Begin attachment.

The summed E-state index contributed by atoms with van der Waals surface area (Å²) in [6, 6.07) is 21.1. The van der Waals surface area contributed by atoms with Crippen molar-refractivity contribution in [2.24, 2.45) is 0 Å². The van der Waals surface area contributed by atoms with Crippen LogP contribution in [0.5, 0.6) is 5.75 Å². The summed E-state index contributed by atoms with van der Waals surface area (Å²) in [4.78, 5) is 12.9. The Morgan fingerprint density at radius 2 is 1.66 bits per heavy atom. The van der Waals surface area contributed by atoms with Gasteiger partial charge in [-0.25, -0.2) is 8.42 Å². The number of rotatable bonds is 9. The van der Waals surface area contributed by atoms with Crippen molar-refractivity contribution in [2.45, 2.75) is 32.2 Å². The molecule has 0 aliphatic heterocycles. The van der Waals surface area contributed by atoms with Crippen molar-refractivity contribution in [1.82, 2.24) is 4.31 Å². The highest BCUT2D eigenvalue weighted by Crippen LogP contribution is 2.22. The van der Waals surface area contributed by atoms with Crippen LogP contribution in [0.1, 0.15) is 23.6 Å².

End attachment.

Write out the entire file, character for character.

The summed E-state index contributed by atoms with van der Waals surface area (Å²) in [6, 6.07) is 21.1. The van der Waals surface area contributed by atoms with Crippen molar-refractivity contribution in [2.24, 2.45) is 0 Å². The van der Waals surface area contributed by atoms with Crippen LogP contribution in [0.5, 0.6) is 5.75 Å². The summed E-state index contributed by atoms with van der Waals surface area (Å²) in [4.78, 5) is 12.9. The Morgan fingerprint density at radius 2 is 1.66 bits per heavy atom. The van der Waals surface area contributed by atoms with Gasteiger partial charge in [-0.25, -0.2) is 8.42 Å². The number of rotatable bonds is 9. The van der Waals surface area contributed by atoms with Crippen molar-refractivity contribution in [2.45, 2.75) is 32.2 Å². The molecule has 0 aliphatic heterocycles. The van der Waals surface area contributed by atoms with Crippen molar-refractivity contribution in [1.82, 2.24) is 4.31 Å². The highest BCUT2D eigenvalue weighted by Crippen LogP contribution is 2.22. The van der Waals surface area contributed by atoms with Crippen LogP contribution in [0.1, 0.15) is 23.6 Å².